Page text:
When internal combustion engine car started to be sold, luxury brands would generally only sell the running chassis to customers. And they would hire a carrozziere, or a coachbuilder, if you prefer, to produce a body of choice, normally a very exclusive one. This would be what Tesla aimed to do with its electric chassis, according to the Australian website Car Advice, if it was not a hell of a good April Fool’s joke. And we bought it due to time zone differences: when they first published it, it was already April 1st in Australia, but not where we are writing (thanks for the warning, Stian!). It is no excuse, we know. Nevertheless, we liked the idea. What if service centers from Tesla were able to place the skateboard, as Tesla calls its running chassis, in any car body? What about a Chevrolet Corvette with Ludicrous Mode acceleration?
We know that Tesla’s bottlenecks are the skateboards. So much so that the Model 3, which will be presented today, needs an operational Gigafactory in order for deliveries to begin. And it will only start to operate in 2017. If they ever reach a production that is enough for the skateboard to become a product on its own, Tesla would achieve one of its dearest goals: expand the use of electric cars. Selling the skateboard to customers would be a way to get there.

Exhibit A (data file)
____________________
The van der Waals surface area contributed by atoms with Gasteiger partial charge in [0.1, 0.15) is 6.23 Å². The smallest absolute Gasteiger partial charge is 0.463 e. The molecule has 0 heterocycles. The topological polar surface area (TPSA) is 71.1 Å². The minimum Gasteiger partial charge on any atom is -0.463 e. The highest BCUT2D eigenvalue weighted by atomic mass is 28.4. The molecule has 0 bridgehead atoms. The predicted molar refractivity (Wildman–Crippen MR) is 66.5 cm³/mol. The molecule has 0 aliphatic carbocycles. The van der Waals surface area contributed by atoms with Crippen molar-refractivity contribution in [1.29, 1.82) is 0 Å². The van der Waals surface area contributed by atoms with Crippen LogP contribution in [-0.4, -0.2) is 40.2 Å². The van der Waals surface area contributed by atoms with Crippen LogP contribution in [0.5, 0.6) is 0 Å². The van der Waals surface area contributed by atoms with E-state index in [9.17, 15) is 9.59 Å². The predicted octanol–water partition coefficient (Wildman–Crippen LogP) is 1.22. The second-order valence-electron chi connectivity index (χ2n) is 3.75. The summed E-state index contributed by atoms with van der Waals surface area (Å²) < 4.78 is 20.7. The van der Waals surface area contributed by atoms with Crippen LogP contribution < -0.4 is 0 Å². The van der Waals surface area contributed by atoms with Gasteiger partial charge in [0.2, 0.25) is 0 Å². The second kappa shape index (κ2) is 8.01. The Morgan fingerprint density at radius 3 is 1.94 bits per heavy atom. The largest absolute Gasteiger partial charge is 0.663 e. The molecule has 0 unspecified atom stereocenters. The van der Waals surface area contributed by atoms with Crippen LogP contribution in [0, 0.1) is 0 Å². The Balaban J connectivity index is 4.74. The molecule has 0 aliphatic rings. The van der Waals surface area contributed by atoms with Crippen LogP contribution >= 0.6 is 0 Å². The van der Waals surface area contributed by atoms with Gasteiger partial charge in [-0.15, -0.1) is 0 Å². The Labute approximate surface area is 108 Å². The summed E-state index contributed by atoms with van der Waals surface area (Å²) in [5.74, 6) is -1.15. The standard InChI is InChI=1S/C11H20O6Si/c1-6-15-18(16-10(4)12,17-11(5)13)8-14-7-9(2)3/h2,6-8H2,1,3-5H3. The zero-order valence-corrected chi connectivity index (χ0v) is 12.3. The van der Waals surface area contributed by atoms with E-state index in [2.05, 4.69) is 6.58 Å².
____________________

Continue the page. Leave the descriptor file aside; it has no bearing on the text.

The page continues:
Back to the prank, Car Advice said the skateboards would be sold with batteries, engines (one or two), suspension and wiring and would be fitted to any car body the client wished to have. Tesla service centers would be able to strip all the internal combustion components of the donor car and bolt its body to the electric running chassis. The skateboard would be adapted to the wheelbase of the donor car. “Think about the possibilities: your C-Class Mercedes, your Volkswagen Beetle, your old Mustang, even something like an old Datsun, any of these cars can now be available with the neck-snapping performance of our P90D. Elon just loves getting his D out there”, Tesla chief engineer of platform development Michael Edison would have said. Safety and design rules in all countries were the service will be offered would be respected, according to the Australian website.
Reading it again, we should have seen this was a joke. “Getting his D out there” is the sort of thing that can screw up reputations… Anyway, we wish it was true. Seeing coachbuilders seize the chance to get back to business would be great. Just imagine what a Touring Superleggera could build over a Tesla’s skateboard… Maybe one day. Preferably not in April Fool’s!